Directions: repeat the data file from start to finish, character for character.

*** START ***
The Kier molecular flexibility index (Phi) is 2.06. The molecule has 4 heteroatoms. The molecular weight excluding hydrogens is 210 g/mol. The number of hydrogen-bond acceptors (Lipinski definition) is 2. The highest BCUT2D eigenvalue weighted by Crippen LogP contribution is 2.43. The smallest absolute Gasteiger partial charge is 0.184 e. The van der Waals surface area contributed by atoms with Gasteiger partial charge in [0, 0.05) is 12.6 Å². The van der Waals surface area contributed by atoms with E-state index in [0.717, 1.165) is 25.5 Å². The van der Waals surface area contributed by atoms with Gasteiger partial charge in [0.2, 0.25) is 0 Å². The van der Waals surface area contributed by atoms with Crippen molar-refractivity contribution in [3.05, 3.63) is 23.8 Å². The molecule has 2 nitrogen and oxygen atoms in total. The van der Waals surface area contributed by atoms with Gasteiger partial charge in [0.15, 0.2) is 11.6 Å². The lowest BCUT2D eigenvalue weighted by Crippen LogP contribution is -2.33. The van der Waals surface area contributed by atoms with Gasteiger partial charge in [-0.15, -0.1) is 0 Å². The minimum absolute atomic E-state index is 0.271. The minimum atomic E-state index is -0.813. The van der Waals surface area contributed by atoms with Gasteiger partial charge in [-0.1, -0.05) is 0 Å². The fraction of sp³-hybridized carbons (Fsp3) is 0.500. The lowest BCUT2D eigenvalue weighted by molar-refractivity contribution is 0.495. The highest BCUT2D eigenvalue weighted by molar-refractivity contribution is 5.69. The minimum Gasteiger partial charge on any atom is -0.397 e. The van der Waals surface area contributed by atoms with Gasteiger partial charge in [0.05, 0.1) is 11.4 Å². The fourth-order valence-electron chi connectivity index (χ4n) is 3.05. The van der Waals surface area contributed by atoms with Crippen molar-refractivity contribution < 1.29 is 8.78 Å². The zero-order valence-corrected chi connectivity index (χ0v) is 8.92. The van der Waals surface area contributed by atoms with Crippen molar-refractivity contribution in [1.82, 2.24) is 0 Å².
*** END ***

The Kier molecular flexibility index (Phi) is 2.06. The molecule has 4 heteroatoms. The molecular weight excluding hydrogens is 210 g/mol. The number of hydrogen-bond acceptors (Lipinski definition) is 2. The highest BCUT2D eigenvalue weighted by Crippen LogP contribution is 2.43. The smallest absolute Gasteiger partial charge is 0.184 e. The van der Waals surface area contributed by atoms with Gasteiger partial charge in [0, 0.05) is 12.6 Å². The van der Waals surface area contributed by atoms with E-state index in [0.717, 1.165) is 25.5 Å². The van der Waals surface area contributed by atoms with Gasteiger partial charge in [0.2, 0.25) is 0 Å². The van der Waals surface area contributed by atoms with Crippen molar-refractivity contribution in [3.05, 3.63) is 23.8 Å². The molecule has 2 nitrogen and oxygen atoms in total. The van der Waals surface area contributed by atoms with Gasteiger partial charge in [0.15, 0.2) is 11.6 Å². The lowest BCUT2D eigenvalue weighted by Crippen LogP contribution is -2.33. The van der Waals surface area contributed by atoms with Gasteiger partial charge in [-0.15, -0.1) is 0 Å². The minimum absolute atomic E-state index is 0.271. The minimum atomic E-state index is -0.813. The van der Waals surface area contributed by atoms with Gasteiger partial charge in [-0.1, -0.05) is 0 Å². The fraction of sp³-hybridized carbons (Fsp3) is 0.500. The lowest BCUT2D eigenvalue weighted by molar-refractivity contribution is 0.495. The highest BCUT2D eigenvalue weighted by molar-refractivity contribution is 5.69. The minimum Gasteiger partial charge on any atom is -0.397 e. The van der Waals surface area contributed by atoms with Gasteiger partial charge in [0.05, 0.1) is 11.4 Å². The fourth-order valence-electron chi connectivity index (χ4n) is 3.05. The van der Waals surface area contributed by atoms with Crippen molar-refractivity contribution < 1.29 is 8.78 Å². The zero-order valence-corrected chi connectivity index (χ0v) is 8.92. The van der Waals surface area contributed by atoms with Crippen molar-refractivity contribution in [1.82, 2.24) is 0 Å².